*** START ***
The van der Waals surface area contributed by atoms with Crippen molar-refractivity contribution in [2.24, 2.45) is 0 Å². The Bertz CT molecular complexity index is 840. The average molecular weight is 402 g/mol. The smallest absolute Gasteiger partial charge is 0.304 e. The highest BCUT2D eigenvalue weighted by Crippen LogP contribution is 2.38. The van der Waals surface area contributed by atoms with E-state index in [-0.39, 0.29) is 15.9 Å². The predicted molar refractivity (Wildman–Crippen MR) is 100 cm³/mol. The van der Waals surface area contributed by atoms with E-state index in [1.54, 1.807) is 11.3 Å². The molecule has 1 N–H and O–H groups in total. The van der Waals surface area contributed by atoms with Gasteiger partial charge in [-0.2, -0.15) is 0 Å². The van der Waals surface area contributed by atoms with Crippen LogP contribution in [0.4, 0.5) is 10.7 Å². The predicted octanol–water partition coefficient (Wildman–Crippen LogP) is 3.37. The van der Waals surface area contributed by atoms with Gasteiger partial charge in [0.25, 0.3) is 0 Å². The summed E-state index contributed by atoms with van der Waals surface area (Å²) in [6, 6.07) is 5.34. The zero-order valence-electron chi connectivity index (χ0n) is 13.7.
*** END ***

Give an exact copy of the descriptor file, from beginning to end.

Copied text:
The van der Waals surface area contributed by atoms with Crippen molar-refractivity contribution in [2.24, 2.45) is 0 Å². The Bertz CT molecular complexity index is 840. The average molecular weight is 402 g/mol. The smallest absolute Gasteiger partial charge is 0.304 e. The highest BCUT2D eigenvalue weighted by Crippen LogP contribution is 2.38. The van der Waals surface area contributed by atoms with E-state index in [-0.39, 0.29) is 15.9 Å². The predicted molar refractivity (Wildman–Crippen MR) is 100 cm³/mol. The van der Waals surface area contributed by atoms with E-state index in [1.54, 1.807) is 11.3 Å². The molecule has 1 N–H and O–H groups in total. The van der Waals surface area contributed by atoms with Gasteiger partial charge in [-0.2, -0.15) is 0 Å². The van der Waals surface area contributed by atoms with Crippen LogP contribution in [0.4, 0.5) is 10.7 Å². The predicted octanol–water partition coefficient (Wildman–Crippen LogP) is 3.37. The van der Waals surface area contributed by atoms with Gasteiger partial charge in [0.25, 0.3) is 0 Å². The summed E-state index contributed by atoms with van der Waals surface area (Å²) in [6, 6.07) is 5.34. The zero-order valence-electron chi connectivity index (χ0n) is 13.7.